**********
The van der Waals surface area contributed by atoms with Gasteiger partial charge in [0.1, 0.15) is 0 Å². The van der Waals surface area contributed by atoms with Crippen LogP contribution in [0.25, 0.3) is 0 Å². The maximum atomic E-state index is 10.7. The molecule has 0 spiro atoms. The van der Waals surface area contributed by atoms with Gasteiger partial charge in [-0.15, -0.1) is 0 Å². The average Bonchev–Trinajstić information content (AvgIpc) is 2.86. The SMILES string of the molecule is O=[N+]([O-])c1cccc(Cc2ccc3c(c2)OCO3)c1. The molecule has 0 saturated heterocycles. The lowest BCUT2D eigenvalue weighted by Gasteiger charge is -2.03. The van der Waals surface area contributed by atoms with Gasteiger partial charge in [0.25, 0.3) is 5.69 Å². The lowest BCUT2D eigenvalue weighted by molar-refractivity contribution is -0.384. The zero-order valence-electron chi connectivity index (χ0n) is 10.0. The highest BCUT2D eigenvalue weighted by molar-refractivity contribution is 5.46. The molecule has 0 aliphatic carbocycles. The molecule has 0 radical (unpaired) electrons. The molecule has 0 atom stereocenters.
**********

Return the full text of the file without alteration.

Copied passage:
The van der Waals surface area contributed by atoms with Gasteiger partial charge in [0.1, 0.15) is 0 Å². The van der Waals surface area contributed by atoms with Crippen LogP contribution in [0.25, 0.3) is 0 Å². The maximum atomic E-state index is 10.7. The molecule has 0 spiro atoms. The van der Waals surface area contributed by atoms with Gasteiger partial charge in [-0.15, -0.1) is 0 Å². The average Bonchev–Trinajstić information content (AvgIpc) is 2.86. The SMILES string of the molecule is O=[N+]([O-])c1cccc(Cc2ccc3c(c2)OCO3)c1. The molecule has 0 saturated heterocycles. The lowest BCUT2D eigenvalue weighted by Gasteiger charge is -2.03. The van der Waals surface area contributed by atoms with Gasteiger partial charge in [0.25, 0.3) is 5.69 Å². The lowest BCUT2D eigenvalue weighted by molar-refractivity contribution is -0.384. The zero-order valence-electron chi connectivity index (χ0n) is 10.0. The highest BCUT2D eigenvalue weighted by molar-refractivity contribution is 5.46. The molecule has 0 aliphatic carbocycles. The molecule has 0 radical (unpaired) electrons. The molecule has 0 atom stereocenters.